It’s said that, after Mickey Mouse, Charlie Chaplin‘s tramp is the world’s most recognisable character…… ever. I think it’s true; the little black and white figure with bowler hat, tiny moustache, tail coat and cane is everywhere in Asia and Africa. I guess this is because his fame came from the era of silent film; language wasn’t necessary to generate wide appeal.
Chaplin was barred from America in 1951 because the FBI believed he was communist. Vevey in Switzerland became domicile for him and his family. If you know where to look, you can even find his grave. It is something of a paradox that a statue in the memory of someone who identified with and highlighted the plight of the poor and oppressed can be found on the shores of Lac Leman in Vevey, Switzerland; just about the wealthiest little town in Europe.
This is a much loved statue. The shabby-comic-sad air is captured. If it moved, there is no doubt the walk would be immediately recognisable. Note the left arm and shoulder burnished by thousands of hands; everyone wants their photo taken arm-in-arm with “Charlo.” Holding the flower-girl’s rose to his heart, he looks out onto the calm waters of the lake. Something seems to have caught his eye. Maybe he is reflecting on why Vevey is so wealthy?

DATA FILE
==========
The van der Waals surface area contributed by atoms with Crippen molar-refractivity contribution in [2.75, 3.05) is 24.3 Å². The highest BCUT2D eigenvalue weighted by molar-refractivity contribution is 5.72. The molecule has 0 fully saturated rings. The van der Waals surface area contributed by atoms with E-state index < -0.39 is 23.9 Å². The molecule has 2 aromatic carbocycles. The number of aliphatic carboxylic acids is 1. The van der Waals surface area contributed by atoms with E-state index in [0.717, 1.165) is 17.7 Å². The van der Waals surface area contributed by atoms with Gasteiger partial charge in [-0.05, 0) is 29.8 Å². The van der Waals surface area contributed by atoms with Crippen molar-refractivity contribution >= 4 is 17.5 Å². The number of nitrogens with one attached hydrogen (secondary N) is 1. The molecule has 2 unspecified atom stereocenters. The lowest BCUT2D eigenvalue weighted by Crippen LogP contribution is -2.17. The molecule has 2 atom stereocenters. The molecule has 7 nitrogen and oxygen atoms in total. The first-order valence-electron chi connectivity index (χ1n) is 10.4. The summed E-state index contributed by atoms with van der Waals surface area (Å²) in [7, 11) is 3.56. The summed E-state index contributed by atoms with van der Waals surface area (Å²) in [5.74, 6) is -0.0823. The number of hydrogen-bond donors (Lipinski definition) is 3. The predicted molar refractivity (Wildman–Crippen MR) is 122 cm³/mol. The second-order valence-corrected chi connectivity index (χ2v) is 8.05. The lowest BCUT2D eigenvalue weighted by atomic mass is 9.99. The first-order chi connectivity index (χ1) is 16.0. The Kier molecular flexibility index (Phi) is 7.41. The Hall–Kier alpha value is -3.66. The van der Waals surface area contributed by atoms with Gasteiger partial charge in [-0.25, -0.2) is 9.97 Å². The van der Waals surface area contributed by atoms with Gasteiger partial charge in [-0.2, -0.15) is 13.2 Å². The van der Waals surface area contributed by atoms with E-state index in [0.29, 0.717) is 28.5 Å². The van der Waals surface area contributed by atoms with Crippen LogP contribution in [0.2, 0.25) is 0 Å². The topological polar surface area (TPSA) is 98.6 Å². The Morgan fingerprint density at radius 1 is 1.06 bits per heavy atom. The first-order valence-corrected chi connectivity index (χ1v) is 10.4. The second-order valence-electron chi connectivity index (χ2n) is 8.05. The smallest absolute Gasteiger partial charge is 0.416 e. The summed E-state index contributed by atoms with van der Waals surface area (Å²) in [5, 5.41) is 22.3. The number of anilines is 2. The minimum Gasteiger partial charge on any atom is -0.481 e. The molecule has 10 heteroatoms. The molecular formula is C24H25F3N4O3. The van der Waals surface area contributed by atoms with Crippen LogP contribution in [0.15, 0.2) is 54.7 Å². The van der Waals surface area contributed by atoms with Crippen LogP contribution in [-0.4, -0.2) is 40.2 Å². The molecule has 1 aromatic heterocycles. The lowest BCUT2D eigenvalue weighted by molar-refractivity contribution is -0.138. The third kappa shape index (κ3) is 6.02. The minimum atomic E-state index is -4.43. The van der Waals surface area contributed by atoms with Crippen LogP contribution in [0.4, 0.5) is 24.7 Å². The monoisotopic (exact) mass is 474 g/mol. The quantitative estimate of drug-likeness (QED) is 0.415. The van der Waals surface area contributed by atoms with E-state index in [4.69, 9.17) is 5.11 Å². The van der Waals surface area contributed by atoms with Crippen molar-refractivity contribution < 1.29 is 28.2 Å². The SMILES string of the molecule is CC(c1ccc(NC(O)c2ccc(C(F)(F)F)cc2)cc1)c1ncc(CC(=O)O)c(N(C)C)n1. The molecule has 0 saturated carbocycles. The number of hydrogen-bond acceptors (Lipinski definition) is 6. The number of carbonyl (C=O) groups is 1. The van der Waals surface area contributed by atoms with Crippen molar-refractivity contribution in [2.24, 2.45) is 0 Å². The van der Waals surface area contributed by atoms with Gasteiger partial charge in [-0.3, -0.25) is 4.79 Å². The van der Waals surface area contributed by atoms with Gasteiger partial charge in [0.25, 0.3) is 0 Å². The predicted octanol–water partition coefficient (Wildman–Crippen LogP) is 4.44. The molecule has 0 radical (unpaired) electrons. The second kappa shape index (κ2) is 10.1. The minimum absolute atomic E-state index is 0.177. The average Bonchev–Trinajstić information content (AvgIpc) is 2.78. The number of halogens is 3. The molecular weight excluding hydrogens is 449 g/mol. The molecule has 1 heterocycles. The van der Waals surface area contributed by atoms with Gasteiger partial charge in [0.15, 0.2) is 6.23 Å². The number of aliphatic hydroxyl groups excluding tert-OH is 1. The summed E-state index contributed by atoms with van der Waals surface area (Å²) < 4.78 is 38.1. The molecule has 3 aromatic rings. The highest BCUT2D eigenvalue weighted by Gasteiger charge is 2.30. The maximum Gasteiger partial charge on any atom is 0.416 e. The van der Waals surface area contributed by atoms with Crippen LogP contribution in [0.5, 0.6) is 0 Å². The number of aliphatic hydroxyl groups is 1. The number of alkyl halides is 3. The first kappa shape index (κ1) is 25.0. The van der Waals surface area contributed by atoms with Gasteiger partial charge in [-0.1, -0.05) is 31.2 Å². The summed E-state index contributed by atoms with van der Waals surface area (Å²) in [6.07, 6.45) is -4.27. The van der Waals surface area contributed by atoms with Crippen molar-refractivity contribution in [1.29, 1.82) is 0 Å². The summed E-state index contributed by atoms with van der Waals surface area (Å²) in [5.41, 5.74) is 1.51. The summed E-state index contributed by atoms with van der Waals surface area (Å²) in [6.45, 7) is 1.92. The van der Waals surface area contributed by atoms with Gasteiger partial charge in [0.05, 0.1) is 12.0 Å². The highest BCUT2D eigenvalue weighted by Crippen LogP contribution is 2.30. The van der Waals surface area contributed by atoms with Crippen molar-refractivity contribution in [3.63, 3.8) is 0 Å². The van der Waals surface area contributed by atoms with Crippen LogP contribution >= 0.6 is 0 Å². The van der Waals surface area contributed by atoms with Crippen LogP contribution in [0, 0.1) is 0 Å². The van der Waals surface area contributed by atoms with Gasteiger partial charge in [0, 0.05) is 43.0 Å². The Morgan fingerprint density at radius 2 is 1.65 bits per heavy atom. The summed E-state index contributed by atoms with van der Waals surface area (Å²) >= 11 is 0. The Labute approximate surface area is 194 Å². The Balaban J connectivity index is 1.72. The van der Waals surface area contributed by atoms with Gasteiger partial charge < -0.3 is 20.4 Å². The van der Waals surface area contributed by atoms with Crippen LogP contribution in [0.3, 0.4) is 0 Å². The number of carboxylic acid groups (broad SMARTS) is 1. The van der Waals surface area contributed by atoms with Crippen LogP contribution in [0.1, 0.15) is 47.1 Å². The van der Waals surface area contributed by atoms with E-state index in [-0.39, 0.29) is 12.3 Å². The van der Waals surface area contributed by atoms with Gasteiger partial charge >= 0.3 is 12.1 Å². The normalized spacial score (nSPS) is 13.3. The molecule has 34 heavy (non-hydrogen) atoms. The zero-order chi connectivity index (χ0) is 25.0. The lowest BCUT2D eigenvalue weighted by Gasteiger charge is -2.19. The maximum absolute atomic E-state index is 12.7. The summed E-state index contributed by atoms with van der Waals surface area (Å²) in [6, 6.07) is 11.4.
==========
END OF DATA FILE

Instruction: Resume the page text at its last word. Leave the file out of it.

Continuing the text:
A massive eight metre stainless steel fork is embedded in the water’s surface. It is pristine, clean and intriguing. It is arresting for sure. This is the work of Jean-Pierre Zaugg. It is the lakeside showpiece of the Alimentarium; a food-discovery museum steeped in the history of one of Switzerland’s best known – and Vevey based – multinational corporations: Nestlé. I look at the fork. I take a photo or two. And yet, my enduring fascination with Chaplin’s genius inevitably draws my thoughts away from a celebration of food to the spaghetti scene in Chaplin’s “City Lights.”